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MitonOptimal Weekly CommentFor those of you who are sick of hearing about taper on – taper off, I thought I would add a new saying into the mix , namely that of ‘war on – war off’. Markets have seemingly become very nervous over war chatter on top of the tapering chatter, but in the very short term it appears that any news on whether the U.S. plans to launch missiles at Syria has the upper hand, with pro-attack statements leading to sudden dips and vice versa. In this weekly view, I want to share some of the current thinking on the topic.

There can be no doubt that Syria is a humanitarian disaster, but why now? Why, after 100,000 people have already allegedly died, does the world suddenly want to act remains a little bit of a mystery? I am reminded that the U.S. did not intervene in 1988 when Saddam Hussein used chemical weapons to slaughter 3,000 to 5,000 Kurds. Is killing civilians with chemical means so much worse than bullets?

According to President Obama it is worse, especially after the speech that he made last year (which he may now be regretting) in which he said that if the Syrian government were to gas their own people it would be “a line too far” and the world would have to intervene. Obama has even gone on to say, as he tries to muster support for an attack on Syria, that the “red line” is not actually his line, the world has agreed that chemical weapons are banned and so the world must stand up against it.

For now the French, the Germans and Japanese agree that Assad is behind this dreadful attacks, but UN approval for a fight is sorely missing and the Russians and Chinese are resolutely set against an attack on Syria. I may not be popular for asking this, but do the Russians have a point?

The U.S.’s intelligence officials have apparently said that the intelligence linking Syrian President Bashar Assad, or his inner circle, to an alleged chemical weapons attack is no “slam dunk”, with questions remaining about who actually controls some of Syria’s chemical weapons stores and doubts about whether Assad himself ordered the strike. Multiple U.S. officials used the phrase “not a slam dunk” to describe the intelligence picture – a reference to then-CIA Director George Tenet’s insistence, in 2002, that U.S. intelligence showing Iraq had weapons of mass destruction was a “slam dunk” – intelligence that turned out to be wrong. [Source: Washington Post]

One can’t help but feel that this is a war in which Obama does not want to get involved and his latest decision to insist on congressional approval for a missile attack speaks volumes on the subject. When the U.S. attacked Libya there was no congressional approval, so why is this so different? It strikes me that Obama has no desire to go to war and is desperately looking for the Republican-led Congress to take the fall.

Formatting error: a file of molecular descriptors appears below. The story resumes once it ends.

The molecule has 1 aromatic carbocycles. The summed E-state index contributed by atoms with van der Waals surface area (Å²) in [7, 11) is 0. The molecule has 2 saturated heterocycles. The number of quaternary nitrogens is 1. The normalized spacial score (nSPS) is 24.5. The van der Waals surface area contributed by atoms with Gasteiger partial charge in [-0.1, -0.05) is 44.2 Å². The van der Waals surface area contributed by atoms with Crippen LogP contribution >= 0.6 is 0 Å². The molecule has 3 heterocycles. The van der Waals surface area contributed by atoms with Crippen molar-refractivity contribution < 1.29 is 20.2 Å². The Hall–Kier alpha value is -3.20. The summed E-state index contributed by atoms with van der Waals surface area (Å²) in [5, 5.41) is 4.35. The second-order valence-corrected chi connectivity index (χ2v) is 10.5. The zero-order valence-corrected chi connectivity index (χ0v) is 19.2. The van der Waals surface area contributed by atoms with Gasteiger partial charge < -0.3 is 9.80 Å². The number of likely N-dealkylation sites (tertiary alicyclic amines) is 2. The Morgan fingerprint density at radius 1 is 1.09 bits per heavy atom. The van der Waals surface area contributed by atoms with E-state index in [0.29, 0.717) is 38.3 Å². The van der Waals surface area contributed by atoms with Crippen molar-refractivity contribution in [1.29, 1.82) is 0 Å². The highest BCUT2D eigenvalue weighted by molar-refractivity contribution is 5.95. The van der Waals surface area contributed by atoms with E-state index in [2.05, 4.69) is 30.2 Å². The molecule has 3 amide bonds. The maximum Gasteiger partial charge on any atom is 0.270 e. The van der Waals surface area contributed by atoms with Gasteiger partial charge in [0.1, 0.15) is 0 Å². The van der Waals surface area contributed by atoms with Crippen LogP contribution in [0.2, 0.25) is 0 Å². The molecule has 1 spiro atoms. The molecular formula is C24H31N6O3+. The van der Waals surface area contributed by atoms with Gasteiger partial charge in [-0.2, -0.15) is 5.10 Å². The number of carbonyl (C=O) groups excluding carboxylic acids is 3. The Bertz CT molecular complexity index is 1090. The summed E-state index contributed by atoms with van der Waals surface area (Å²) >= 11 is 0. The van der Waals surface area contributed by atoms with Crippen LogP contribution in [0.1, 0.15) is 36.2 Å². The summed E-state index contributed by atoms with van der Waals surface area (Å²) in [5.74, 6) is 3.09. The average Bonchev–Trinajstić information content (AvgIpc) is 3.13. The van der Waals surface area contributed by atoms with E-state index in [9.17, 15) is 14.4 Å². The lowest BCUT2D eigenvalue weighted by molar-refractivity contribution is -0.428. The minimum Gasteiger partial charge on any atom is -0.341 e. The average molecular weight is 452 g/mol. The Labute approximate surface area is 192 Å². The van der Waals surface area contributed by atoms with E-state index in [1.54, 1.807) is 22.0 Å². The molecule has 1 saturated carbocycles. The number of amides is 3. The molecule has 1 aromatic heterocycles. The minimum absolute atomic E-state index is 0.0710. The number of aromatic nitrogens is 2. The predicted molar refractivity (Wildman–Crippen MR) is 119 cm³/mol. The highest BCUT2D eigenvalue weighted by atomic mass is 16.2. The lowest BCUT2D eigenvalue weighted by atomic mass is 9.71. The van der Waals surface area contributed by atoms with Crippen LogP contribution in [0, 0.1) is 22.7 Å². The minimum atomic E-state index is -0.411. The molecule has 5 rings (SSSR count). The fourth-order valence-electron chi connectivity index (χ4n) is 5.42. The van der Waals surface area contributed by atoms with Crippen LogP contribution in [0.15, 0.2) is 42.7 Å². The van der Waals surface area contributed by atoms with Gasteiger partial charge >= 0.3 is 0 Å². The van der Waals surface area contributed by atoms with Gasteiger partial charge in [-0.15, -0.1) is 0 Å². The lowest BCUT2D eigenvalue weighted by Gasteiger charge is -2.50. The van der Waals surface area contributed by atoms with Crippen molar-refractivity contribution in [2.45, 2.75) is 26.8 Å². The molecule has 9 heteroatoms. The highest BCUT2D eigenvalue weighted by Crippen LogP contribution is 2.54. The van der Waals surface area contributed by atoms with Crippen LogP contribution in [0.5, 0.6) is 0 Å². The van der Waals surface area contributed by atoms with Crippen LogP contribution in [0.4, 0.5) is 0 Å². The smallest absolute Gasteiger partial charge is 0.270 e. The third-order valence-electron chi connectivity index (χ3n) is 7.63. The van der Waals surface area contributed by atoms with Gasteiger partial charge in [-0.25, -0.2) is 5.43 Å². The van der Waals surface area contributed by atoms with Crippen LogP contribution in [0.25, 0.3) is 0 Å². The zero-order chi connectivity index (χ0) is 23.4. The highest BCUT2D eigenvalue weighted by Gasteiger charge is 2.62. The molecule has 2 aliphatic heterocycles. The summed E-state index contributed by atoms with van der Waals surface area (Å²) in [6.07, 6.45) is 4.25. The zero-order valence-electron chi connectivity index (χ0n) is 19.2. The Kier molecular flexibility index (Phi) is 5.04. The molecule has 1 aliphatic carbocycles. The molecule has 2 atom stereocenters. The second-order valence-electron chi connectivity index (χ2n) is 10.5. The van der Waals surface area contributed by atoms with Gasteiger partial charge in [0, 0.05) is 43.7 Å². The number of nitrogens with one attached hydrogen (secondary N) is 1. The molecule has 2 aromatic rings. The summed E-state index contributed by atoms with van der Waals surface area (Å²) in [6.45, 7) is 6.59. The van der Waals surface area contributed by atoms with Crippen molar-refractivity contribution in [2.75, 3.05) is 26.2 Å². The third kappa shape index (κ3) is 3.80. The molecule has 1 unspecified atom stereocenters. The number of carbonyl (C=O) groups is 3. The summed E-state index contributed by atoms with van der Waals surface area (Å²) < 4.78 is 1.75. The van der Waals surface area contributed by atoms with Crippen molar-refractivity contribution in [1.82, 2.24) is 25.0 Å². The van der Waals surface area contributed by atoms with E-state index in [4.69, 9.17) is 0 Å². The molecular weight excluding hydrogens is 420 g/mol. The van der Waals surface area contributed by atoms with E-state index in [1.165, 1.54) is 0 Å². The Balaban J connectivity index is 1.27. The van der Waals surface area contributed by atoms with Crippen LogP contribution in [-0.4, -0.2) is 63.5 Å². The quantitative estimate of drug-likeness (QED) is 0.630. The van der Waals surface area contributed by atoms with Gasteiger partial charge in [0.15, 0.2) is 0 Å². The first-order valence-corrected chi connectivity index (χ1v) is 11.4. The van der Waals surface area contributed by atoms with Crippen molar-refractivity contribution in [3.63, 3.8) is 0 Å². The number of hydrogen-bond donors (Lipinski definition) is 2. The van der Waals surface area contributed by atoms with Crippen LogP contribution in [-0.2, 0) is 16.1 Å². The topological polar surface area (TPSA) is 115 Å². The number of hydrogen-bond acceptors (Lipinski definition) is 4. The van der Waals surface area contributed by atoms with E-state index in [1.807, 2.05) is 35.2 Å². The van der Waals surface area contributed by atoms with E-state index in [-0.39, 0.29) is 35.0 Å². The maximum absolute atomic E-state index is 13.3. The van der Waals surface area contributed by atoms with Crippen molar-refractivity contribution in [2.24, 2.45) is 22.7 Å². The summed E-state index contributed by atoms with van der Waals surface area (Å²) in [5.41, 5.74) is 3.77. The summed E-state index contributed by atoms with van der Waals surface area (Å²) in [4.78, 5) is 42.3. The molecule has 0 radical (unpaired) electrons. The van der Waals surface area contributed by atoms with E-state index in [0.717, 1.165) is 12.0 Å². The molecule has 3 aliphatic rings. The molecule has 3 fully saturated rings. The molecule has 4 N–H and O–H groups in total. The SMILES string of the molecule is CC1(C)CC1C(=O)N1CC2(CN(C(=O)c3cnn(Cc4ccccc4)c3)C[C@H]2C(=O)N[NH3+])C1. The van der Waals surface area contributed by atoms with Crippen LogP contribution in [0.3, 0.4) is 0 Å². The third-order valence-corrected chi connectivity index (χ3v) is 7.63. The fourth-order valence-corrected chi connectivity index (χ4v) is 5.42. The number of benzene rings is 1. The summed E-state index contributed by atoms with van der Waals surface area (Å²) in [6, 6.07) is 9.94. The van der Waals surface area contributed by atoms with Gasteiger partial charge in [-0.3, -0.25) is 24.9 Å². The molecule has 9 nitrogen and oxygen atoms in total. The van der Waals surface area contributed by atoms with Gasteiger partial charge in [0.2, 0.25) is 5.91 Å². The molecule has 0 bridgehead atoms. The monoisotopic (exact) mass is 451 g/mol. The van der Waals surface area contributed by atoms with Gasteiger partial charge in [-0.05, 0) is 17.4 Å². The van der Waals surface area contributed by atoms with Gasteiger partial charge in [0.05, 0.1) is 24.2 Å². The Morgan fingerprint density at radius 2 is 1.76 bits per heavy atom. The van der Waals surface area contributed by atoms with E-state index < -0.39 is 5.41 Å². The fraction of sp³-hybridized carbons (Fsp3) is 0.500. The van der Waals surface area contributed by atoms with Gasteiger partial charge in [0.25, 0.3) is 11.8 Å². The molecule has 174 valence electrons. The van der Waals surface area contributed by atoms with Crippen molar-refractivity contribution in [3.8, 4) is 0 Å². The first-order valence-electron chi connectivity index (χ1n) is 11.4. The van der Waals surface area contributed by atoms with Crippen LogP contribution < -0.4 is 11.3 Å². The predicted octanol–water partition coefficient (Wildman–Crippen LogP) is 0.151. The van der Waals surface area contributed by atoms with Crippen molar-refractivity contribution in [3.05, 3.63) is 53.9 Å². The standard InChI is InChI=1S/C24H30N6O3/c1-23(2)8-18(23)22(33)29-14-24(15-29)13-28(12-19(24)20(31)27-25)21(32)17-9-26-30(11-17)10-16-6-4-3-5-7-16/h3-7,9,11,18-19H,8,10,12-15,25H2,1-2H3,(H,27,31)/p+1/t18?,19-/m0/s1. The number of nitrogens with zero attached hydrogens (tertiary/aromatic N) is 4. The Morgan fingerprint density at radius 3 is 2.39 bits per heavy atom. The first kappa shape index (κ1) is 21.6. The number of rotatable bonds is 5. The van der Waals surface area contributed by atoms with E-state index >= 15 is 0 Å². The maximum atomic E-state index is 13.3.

Would a missile strike even work? U.S. administration officials say that their goal is to strike the regime without dramatically altering the country’s balance of power. Isn’t the purpose of military action to “alter the balance of power” in a conflict? If that is not the objective, should they be using military power at all?

The U.S. may have currently painted themselves into a corner. Is this fight not just about the moral good, but about retaining their credibility in the Middle East? Some believe that this is really all about the U.S.’s fears over Iran and their nuclear capability. If they step away from Syria, they may become the laughing stock of the Arab world.

Personally, I have no idea if the U.S. will eventually back this fight or not, but this intended slap across the wrist to protect the U.S.’s integrity is a dangerous gamble. Indeed, it is already impacting the cost of petrol at the pump in the U.S.and the longer the rhetoric carries on, the more this will flow over into other goods and services.

How does all of this impact our view on the markets? ‘War on – war off’ is leading to higher volatility and historically, over the long run, dips and rises in markets during the lead-up to war creates buying opportunities for the brave, especially as markets have tended to quickly normalize during or after recent wars (such as both Iraq wars for example.) Based on our experience and research, we do not see recent events as a reason to de-risk our portfolio further and we are definitely looking to buy on any dips.


War On - War Off




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